Saturday, March 13, 2010

History will have only one President Marcos

By Ding Cervantes
The Philippine Star
Updated March 13, 2010
12:00 AM

Original Story:

CLARK FREEPORT, Pampanga , Philippines — Unlike the Macapagals, there will only be one Marcos president in the history of Philippine politics, according to Nacionalista Party senatorial guest candidate Ferdinand “Bongbong” Marcos Jr.

“It never crossed my mind that I should become president one day, even if people have been telling me since I was eight years old that I should,” Marcos said yesterday when asked by The STAR if he has ever thought of making history by being the second Marcos president.

The Ilocos Norte representative said he is running for the Senate “only because this is what I sincerely think I should be doing. I have no plans to seek any position beyond the Senate. That’s where I am focused, “ he said.

Aside from President Arroyo and her father, former President Diosdado Macapagal, the country is also facing the prospect of having another Aquino as president, with Liberal Party’s Sen. Benigno “Noynoy” Aquino III seeking the presidency in the May elections.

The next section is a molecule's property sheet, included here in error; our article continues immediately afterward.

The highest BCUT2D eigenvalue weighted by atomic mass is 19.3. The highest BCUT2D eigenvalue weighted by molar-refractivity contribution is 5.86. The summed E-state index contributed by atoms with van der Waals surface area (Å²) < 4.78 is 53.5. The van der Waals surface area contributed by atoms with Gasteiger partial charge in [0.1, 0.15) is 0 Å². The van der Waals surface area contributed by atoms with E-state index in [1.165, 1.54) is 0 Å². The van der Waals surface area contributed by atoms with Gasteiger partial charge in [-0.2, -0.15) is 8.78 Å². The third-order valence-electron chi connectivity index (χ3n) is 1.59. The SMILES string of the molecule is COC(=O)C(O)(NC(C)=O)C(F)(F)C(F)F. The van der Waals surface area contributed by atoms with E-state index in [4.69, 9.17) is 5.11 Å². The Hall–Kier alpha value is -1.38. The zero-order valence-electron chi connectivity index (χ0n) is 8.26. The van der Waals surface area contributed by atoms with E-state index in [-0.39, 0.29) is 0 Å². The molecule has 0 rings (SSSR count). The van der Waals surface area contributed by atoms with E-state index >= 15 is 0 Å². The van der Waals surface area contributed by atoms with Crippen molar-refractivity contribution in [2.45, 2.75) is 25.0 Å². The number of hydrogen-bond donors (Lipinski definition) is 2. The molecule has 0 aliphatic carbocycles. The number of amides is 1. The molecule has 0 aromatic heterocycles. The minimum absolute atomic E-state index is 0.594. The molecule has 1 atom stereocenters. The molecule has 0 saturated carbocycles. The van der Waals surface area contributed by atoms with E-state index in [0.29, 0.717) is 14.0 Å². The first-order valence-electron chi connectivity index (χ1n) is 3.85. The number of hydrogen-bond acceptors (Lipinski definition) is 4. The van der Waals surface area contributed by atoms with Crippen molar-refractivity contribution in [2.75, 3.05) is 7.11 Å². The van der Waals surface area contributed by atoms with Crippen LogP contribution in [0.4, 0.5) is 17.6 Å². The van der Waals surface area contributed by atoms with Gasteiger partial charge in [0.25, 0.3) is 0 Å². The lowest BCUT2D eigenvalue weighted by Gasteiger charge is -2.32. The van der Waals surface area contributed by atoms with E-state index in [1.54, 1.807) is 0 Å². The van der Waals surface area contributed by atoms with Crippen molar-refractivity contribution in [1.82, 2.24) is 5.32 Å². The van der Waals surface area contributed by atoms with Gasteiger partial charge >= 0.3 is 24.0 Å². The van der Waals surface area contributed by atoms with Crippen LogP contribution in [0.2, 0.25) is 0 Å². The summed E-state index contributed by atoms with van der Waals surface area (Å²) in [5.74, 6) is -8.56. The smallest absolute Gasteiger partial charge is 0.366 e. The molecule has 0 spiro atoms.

Noynoy is the only son of former President Corazon Aquino who rose to power after former President Ferdinand Marcos was ousted in 1986.

During the press conference, Marcos, of the Kilusang Bagong Lipunan (KBL) which his father founded, spoke with the media on various issues.

He vowed to keep his statement of assets and liabilities (SALN) open to public scrutiny. He said he could not recall immediately his declarations in his latest SALN, but these are public documents that can be accessed if necessary.

Marcos also said he is supportive of proposals to use nuclear energy to solve the power shortage affecting the country, including the activation of the controversial Bataan Nuclear Power Plant (BNPP) which the Marcos administration built in Morong, Bataan.

The plant was never made operational amid claims that it is located on an earthquake fault.

Marcos blamed the Arroyo administration for the present power crisis that prompted her the other day to declare a state of emergency in Mindanao.

“Japan lies on fault lines yet it has nuclear plants. So many other countries also have such plants whose designs took note of geographical and all other safety considerations. But if we really do not want nuclear plants, then we should have something else,” Marcos said.

Original Story:

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